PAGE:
Did Senate vote blocking ACORN funding awaken the media?

Did the media finally start informing its consumers, after a Senate vote defunding ACORN, about the undercover investigations at ACORN which showed staffers in three cities giving assistance for tax evasion by a prospective child-prostitution ring?  After all, they did manage to report on the Van Jones story after his resignation forced media outlets to finally report that Barack Obama had hired a 9/11 Truther as a close adviser, with his hands on $80 billion for “green jobs” promotion.  The widely bipartisan Senate vote stripping funding from the HUD and Transportation appropriation took place at 6 pm ET, plenty of time for the East Coast dailies to let their readers know about the vote  — and the reasons for it.

The Los Angeles Times did get around to reporting it this morning:

The Senate voted Monday to block the Housing and Urban Development Department from giving grants to ACORN, a community organization under fire in voter-registration fraud cases.

The 83-7 vote came as ACORN , which stands for the Assn. of Community Organizations for Reform Now, is receiving bad publicity related to surreptitious videos. Two conservative activists posed as a prostitute and her pimp, then released a hidden-camera video in which ACORN employees in Baltimore advised the couple on house-buying and how to account for the woman’s income on tax forms. Two other videos, aired frequently on media outlets such as the Fox News Channel, depict similar situations in Brooklyn and Washington, D.C.

If the House agrees with the Senate, ACORN could not win HUD grants for programs such as counseling low-income people on how to get mortgages.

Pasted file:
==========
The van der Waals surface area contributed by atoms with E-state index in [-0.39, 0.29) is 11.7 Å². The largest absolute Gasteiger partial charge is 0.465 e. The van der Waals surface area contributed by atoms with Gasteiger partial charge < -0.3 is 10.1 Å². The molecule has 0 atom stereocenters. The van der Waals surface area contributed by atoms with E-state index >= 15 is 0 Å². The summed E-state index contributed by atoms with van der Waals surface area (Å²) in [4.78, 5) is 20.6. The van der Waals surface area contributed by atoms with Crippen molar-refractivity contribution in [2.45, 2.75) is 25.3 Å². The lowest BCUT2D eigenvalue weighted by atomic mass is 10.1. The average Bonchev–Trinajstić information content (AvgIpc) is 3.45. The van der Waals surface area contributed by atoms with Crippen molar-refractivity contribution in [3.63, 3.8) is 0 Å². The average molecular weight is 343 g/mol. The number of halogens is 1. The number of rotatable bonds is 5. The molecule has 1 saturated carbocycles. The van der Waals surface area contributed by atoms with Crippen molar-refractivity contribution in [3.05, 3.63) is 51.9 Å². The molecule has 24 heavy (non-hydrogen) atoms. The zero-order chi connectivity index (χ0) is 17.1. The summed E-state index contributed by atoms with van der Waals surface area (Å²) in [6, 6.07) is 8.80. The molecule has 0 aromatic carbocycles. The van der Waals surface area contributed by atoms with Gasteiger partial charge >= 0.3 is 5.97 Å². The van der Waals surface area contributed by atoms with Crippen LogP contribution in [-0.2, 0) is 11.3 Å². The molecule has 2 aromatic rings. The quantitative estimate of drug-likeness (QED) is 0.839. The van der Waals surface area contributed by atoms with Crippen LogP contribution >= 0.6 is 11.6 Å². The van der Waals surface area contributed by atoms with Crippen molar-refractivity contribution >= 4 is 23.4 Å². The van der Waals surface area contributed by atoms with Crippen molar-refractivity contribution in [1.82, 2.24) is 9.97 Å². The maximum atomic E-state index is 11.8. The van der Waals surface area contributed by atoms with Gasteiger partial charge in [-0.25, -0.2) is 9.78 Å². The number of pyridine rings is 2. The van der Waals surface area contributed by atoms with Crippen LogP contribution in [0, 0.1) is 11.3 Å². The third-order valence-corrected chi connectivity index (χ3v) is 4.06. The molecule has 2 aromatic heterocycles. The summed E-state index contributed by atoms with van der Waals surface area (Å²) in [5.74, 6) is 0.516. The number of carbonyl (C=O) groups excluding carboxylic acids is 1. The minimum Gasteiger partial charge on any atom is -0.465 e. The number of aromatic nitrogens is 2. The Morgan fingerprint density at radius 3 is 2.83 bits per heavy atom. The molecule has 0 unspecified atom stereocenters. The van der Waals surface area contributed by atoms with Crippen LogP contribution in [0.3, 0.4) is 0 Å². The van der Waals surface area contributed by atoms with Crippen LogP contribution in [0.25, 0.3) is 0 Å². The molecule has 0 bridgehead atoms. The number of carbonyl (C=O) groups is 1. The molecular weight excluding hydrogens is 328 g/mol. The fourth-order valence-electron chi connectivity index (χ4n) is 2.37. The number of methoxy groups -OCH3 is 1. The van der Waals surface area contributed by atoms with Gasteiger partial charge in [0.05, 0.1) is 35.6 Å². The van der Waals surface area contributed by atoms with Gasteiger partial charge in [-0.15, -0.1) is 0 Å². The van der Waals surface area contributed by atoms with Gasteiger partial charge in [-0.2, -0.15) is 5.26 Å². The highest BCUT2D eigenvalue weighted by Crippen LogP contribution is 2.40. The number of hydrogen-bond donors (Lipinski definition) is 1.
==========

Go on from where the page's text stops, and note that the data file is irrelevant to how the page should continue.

Last week, the Census Bureau severed ties with ACORN, saying it does not want the group’s help with the 2010 count. The group, which advocates for poor people, conducted a voter registration effort last year and became a target of conservatives when some workers were accused of submitting false registration forms with names including Mickey Mouse.

How about the New York Times and the Washington Post?  Neither newspaper reported on Van Jones’ Trutherism until an embarrassed White House pushed Jones out the door, leaving them to explain to their readers why a high-ranking Presidential adviser quit — and why they hadn’t mentioned the scandal that forced the issue until that moment.  The Washington Post, which last I looked publishes from the same city in which Congress works, reprinted the AP coverage rather than assign a writer:

The 83 to 7 vote would deny housing and community grant funding to ACORN, which stands for the Association of Community Organizations for Reform Now.

The action came as the group is suffering from bad publicity after a duo of conservative activists, who posed as a prostitute and her pimp, released hidden-camera videos in which ACORN employees in Baltimore gave advice on home buying and how to account on tax forms for the woman’s income. Other videos depict similar situations in ACORN offices in Brooklyn and the District.

The Senate’s move would mean that ACORN would not be able to win HUD grants for programs such as counseling low-income people on how to get mortgages and for fair-housing education and outreach.

The New York Times, which is another AP client, didn’t even bother to put that in print.  Their Caucus blog reported it on line, but their print readers won’t have a clue.  That’s exactly how the Times treated their print readers with the Van Jones scandal, and also how they handled the Eason Jordan controversy back in 2005.

If newspapers keep their print readers in the dark like this, is it any wonder they have fewer and fewer of them?  After all, if the New York Times keeps its news segregated into its online blogs (especially political news it doesn’t like), that signals readers that the print edition is more or less worthless and drives them online instead.  Maybe print media executives should stop complaining about Internet competition and start reporting all of the news in the print editions.